The Crowning with Thorns by Caravaggio (photo in Public Domain)

Do you sometimes get stuck in prayer? You know you should be doing more than telling God about your day, or presenting your needs to Him, but you’re having trouble meditating, or you’re not sure how to do it.

When I am distracted, I picture Jesus in His suffering. Certain scenes always move me. Like St. Teresa of Avila, I like to visit Him in the Garden of Gethsemane.  In my mind I kneel beside Him, perhaps supporting Him with my arm, whispering words of encouragement in His ear, or gently mopping the bloody sweat from His brow.

Other times, I take the place of Veronica, wiping His face with my veil after He has stumbled under the weight of the Cross.

Lately, I am spending more time before Jesus as He is crowned with thorns. As the soldiers swarm around Him, bowing in mockery, I bow in adoration. I crown Him King in my heart. I offer Him my love, and I see His eyes, which in His pain can barely focus on anything, focus for a moment on me and be consoled.

Since Jesus has often comforted me, I can offer that comfort back to Him. It may seem ridiculous that my comfort would mean anything to the Lord of the Universe. He is everything, after all, and I am nothing. But I know He accepts it–not for His own sake, but for mine and for the world’s.

If my two-year old should come and offer to kiss me when I hurt myself, I would not reject him.  Just the thought of it would make me smile. Jesus treats me the same way I treat my son. He lets me soothe His pain as a sign of my love. He accepts the consolation in His love.

And the love that flows between us is the essence of prayer.

Connie Rossini

 

14 thoughts on “Comforting the One who has comforted you”

  1. Great post, Connie. Lately I have been more interested in reading how the pathophysiology of Jesus’ sufferings – how the scourging, carrying of the cross and the crucifixion affected his different organ systems (blame the nurse in me!)That’s the way in which I want to enter more deeply into His suffering. Whichever way we look at it, I agree with you that it is good to console Him in His suffering for us.

  2. Connie Its a great Practice that St. Teresa had in her life. it’s very true it always consoles us in our prayer life and comforts us. but do we have something greater then this?

    1. Sandeep, are you referring to supernatural contemplation? I do write about that now and then (you can search for “contemplation” in the sidebar). As you know, contemplation is not something you can practice–you must receive it. I am hoping with this post to help my readers make their prayer a giving and receiving of love, in order to prepare their hearts for the gift of contemplation that may come later.

  3. Years ago I suffered a miscarriage at eight weeks of pregnancy. My one child at that time, Tommy, was less than two, but he could see that Mommy was sad. Instinctively he held out his has hands to me and said “Let’s pray” (or ‘pay’ as his lisping tongue said it) Even at that young age he knew that prayer was the answer to pain.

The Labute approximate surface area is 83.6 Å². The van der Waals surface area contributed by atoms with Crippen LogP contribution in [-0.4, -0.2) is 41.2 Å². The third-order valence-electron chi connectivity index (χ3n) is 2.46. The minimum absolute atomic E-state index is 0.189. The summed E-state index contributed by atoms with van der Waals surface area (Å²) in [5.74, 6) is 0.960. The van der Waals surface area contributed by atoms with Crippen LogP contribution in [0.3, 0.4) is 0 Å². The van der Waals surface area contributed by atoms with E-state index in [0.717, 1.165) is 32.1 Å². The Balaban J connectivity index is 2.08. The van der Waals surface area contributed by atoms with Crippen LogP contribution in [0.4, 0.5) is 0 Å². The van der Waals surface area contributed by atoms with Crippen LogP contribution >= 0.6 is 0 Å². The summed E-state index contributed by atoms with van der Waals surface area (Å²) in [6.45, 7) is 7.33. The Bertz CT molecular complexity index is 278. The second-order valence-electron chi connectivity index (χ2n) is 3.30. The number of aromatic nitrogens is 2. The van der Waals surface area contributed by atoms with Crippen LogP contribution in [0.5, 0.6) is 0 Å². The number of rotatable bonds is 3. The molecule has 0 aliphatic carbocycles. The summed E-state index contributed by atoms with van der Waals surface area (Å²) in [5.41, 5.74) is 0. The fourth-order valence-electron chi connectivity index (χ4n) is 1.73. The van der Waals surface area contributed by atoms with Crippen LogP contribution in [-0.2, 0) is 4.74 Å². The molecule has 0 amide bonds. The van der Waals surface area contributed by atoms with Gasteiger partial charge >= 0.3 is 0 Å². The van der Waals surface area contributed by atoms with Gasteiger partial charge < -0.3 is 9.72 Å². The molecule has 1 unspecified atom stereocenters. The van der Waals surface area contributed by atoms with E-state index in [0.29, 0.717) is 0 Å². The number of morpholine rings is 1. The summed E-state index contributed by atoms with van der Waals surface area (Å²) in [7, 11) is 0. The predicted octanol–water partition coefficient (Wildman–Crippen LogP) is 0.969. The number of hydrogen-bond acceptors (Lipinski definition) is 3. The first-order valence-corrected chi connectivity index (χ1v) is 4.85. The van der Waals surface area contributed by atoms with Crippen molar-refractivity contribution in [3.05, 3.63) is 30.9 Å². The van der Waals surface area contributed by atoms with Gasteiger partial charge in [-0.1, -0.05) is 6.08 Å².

4. Mary Lou Duplan

    I had never read your blog before it was wonderful. How do I continue to be able to read these wonderful spititual blogs. Do I have to sign up for them?

  5. Hi Connie
    I have just read your book and found it very encouraging. I loved your post too. I have just finished training with the Jesuits in Dublin to be a Spiritual Director so the use of the imagination in prayer really appeals to me. I look forward to reading more of your posts.
    Paul

    1. Thanks so much, Paul. We need more good spiritual directors! If you wouldn’t mind taking a few minutes to review my book on Amazon, I’d really appreciate it. Someone gave me a 1-star review yesterday because of the length, so I’m trying to get my average back up. Blessings.

      1. Hi Connie I have posted a 5 star review (name Paulo). Any tips on publishing on Amazon for kindle? I have an idea for a little book on prayer.
        Thanks
        Paul

        1. You’re awesome! Publishing to Kindle is very easy as far as mechanics go. They have their own program (free) to transform your PDF to Kindle format. I’d keep the formatting simple (which I didn’t do with mine; it was set up as a PDF and I didn’t know any better; I plan to reformat it). Plus, get as much publicity as you can before and right after you publish it. I didn’t intend to make money on this project–it was to get more followers with an eye on the future. But publicizing it on my and other blogs helped me sell enough initially to put me in Amazon’s 100 Best-Selling Catholic Books. From there, the book keeps selling itself, as it’s recommended to more people. I’m astounded at how well it’s done.

          Let me know when your project is ready, and I’ll help any way I can.

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